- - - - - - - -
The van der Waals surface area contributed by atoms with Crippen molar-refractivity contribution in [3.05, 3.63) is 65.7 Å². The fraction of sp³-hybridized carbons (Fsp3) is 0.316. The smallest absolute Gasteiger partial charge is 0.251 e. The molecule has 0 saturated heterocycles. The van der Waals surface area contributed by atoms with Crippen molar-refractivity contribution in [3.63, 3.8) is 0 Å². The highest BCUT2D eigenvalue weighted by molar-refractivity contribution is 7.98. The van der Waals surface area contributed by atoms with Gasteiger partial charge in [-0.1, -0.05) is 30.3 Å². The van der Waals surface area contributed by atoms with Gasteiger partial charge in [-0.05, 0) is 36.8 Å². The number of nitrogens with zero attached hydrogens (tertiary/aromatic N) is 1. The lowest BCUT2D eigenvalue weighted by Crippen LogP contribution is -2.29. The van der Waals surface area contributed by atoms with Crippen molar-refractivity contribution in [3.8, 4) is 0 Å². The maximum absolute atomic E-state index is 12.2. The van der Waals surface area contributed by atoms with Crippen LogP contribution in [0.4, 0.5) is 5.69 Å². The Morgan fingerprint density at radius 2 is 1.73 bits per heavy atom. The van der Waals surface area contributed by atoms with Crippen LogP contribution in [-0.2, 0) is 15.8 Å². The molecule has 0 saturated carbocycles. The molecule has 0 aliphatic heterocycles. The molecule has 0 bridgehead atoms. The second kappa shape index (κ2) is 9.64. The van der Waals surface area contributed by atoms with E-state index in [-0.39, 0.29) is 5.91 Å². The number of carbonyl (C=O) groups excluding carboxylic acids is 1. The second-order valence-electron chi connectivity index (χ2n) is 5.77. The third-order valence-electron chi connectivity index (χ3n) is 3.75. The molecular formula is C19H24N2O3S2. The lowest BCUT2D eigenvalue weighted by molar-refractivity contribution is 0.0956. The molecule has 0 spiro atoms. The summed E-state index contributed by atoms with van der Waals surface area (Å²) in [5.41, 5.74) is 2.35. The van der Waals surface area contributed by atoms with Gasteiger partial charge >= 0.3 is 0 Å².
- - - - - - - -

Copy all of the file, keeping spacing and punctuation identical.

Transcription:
The van der Waals surface area contributed by atoms with Crippen molar-refractivity contribution in [3.05, 3.63) is 65.7 Å². The fraction of sp³-hybridized carbons (Fsp3) is 0.316. The smallest absolute Gasteiger partial charge is 0.251 e. The molecule has 0 saturated heterocycles. The van der Waals surface area contributed by atoms with Crippen molar-refractivity contribution in [3.63, 3.8) is 0 Å². The highest BCUT2D eigenvalue weighted by molar-refractivity contribution is 7.98. The van der Waals surface area contributed by atoms with Gasteiger partial charge in [-0.1, -0.05) is 30.3 Å². The van der Waals surface area contributed by atoms with Gasteiger partial charge in [-0.05, 0) is 36.8 Å². The number of nitrogens with zero attached hydrogens (tertiary/aromatic N) is 1. The lowest BCUT2D eigenvalue weighted by Crippen LogP contribution is -2.29. The van der Waals surface area contributed by atoms with Crippen molar-refractivity contribution in [3.8, 4) is 0 Å². The maximum absolute atomic E-state index is 12.2. The van der Waals surface area contributed by atoms with Crippen LogP contribution in [0.4, 0.5) is 5.69 Å². The Morgan fingerprint density at radius 2 is 1.73 bits per heavy atom. The van der Waals surface area contributed by atoms with Crippen LogP contribution in [-0.2, 0) is 15.8 Å². The molecule has 0 saturated carbocycles. The molecule has 0 aliphatic heterocycles. The molecule has 0 bridgehead atoms. The second kappa shape index (κ2) is 9.64. The van der Waals surface area contributed by atoms with E-state index in [-0.39, 0.29) is 5.91 Å². The number of carbonyl (C=O) groups excluding carboxylic acids is 1. The second-order valence-electron chi connectivity index (χ2n) is 5.77. The third-order valence-electron chi connectivity index (χ3n) is 3.75. The molecular formula is C19H24N2O3S2. The lowest BCUT2D eigenvalue weighted by molar-refractivity contribution is 0.0956. The molecule has 0 spiro atoms. The summed E-state index contributed by atoms with van der Waals surface area (Å²) in [5.41, 5.74) is 2.35. The van der Waals surface area contributed by atoms with Gasteiger partial charge >= 0.3 is 0 Å².